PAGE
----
Archive for May, 2011

Eat This, Not That!

Posted on: May 18th, 2011 by admin No Comments

I can’t believe that we’re almost at the end of the school year. And with summer almost upon us, that means that many of us will be off to the beach, visiting family or just on the go…which means lots of fast food and meals on the road. It is really difficult to eat healthy while traveling but Wholesome has a new tool in its arsenal to help with summer road trips. It’s a little book by David Zinczenko, the editor of Men’s Health magazine, called “Eat This, Not That! Restaurant Survival Guide”. We have friends that love this book and leave it in their car so they always have it when they are on the road. The book covers over 60 national chain restaurants – everything from Starbucks to McDonald’s to the Cheesecake Factory – and gives you healthier alternatives of what to order at each of the restaurants. Typically the book lists several “eat this” items and several “not that” items while also listing calories, fat and sodium content. For instance, it will suggest to not eat Domino’s Thin Crust ExtravaganZZa (medium, 2 slices) with 460 calories, 31g fat, and 1210mg sodium but suggests trying the Hand Tossed Chicken and Bacon Pizza (medium, 2 slices) for 410 calories, 14g fat and 940mg sodium. Each listed item will give you some of the nutritional information typically focusing on calories and total fat. This book series also includes “Eat This, Not That! Supermarket Survival Guide”, “Eat This, Not That! for Kids!” and “Eat This, Not That! The Best and Worst Foods in America!”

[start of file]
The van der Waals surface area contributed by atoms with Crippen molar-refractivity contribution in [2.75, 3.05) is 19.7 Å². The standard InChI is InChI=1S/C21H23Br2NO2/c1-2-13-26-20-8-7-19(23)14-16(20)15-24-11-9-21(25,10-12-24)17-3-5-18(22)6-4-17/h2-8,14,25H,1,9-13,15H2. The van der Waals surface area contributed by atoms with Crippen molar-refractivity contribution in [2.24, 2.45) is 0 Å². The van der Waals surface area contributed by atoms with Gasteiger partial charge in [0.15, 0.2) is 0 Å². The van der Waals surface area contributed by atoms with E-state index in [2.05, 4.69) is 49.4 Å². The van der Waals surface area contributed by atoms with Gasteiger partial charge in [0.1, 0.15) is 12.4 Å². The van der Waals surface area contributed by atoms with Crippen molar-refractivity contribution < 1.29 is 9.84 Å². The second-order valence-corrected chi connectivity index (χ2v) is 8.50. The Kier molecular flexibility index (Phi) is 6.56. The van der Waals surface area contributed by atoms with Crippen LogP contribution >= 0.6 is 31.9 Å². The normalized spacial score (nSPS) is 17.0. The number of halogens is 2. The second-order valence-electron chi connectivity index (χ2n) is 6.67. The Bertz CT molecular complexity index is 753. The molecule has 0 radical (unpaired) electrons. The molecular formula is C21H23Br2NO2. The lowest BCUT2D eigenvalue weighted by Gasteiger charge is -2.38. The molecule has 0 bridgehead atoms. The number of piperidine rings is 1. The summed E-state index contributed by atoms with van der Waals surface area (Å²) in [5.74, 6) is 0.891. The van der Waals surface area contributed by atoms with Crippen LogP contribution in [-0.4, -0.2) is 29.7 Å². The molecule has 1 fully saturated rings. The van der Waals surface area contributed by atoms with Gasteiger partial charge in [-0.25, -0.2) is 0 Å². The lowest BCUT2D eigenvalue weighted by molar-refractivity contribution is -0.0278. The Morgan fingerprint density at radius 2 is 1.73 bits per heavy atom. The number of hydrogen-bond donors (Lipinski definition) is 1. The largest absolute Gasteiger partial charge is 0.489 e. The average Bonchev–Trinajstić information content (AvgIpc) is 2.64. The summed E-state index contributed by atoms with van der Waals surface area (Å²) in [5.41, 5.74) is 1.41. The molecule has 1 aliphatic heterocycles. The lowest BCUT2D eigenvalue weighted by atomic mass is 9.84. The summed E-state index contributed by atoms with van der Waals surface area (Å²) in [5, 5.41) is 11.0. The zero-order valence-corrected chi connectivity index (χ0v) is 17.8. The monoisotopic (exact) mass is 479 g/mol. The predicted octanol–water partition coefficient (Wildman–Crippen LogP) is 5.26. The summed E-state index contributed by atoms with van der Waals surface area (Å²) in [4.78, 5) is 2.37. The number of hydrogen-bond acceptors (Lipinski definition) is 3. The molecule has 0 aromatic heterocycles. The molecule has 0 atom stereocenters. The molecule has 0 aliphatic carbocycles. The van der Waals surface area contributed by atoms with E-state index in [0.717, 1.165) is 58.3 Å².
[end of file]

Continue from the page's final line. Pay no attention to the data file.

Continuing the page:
Now we think these books can be of help when eating out is inevitable. The information can assist you in making lighter, lower calorie or fat-dense choices in a pinch particularly for those on a weight loss regime. However, the book does not touch upon some of the healthy lifestyle choices that we focus on at Wholesome – but let’s be honest, fast food is not about fresh and healthy meals. We still want you to be conscious of the preservatives, artificial colors and flavors, and most importantly the heart-clogging trans fats in roadside meals. Fast meals are about quick, inexpensive and (arguably) tasty food not quality ingredients. So, in light of fast food’s limitations, we think this book is a great tool to at least not totally blow your healthy diet out of the water. The way we see it, every little bit helps.

Vitamin D and allergies

Posted on: May 2nd, 2011 by admin 1 Comment

Have you noticed an upswing with children with allergies? When I was growing up, I’m not sure I knew of anyone with allergies. I’m sure there were but it certainly didn’t seem like the epidemic it seems today. I can think of five children off the top of my head that must get allergy shots because their allergies are so bad that over the counter medication can’t can keep their symptoms under control. There is new data that shows that children deficient in Vitamin D may be more prone to allergies. A recent study was comprised of 6,590 people half of which were older than 21 years old and the other half younger than 21. Among the children under 21 with lower Vitamin D levels, the children experienced more allergies to food and to the environment. They were more likely to have peanut or ragweed allergies and almost five times as likely to be allergic to oak. A host of other allergies were also common among the youth with lower Vitamin D levels. Children are becoming increasingly deficient in Vitamin D with 1 out of 7 teens having low levels. Some people attribute lower Vitamin D levels to increase usage of sunscreens, indoor activities such as video games, and poor nutrition.

The study did not conclude why children were more prone to allergies with lower Vitamin D levels while adults were not. However, the study gives us one more good reason to monitor our children’s intake of Vitamin D. So not only is Vitamin D shown to help reduce bone fractures, improve mood, reduce risk of heart disease, and help ward off cancer, it may also keep your children from developing allergies. There are several easy ways to get sufficient Vitamin D: get 15 minutes of sunshine three times a week; consume fortified dairy products; consume fatty fish; or take supplements. The current guidelines suggest people need 600 IU every day up to age 70. Many experts believe these limits are too low and often suggest a minimum of 1000 IU per day.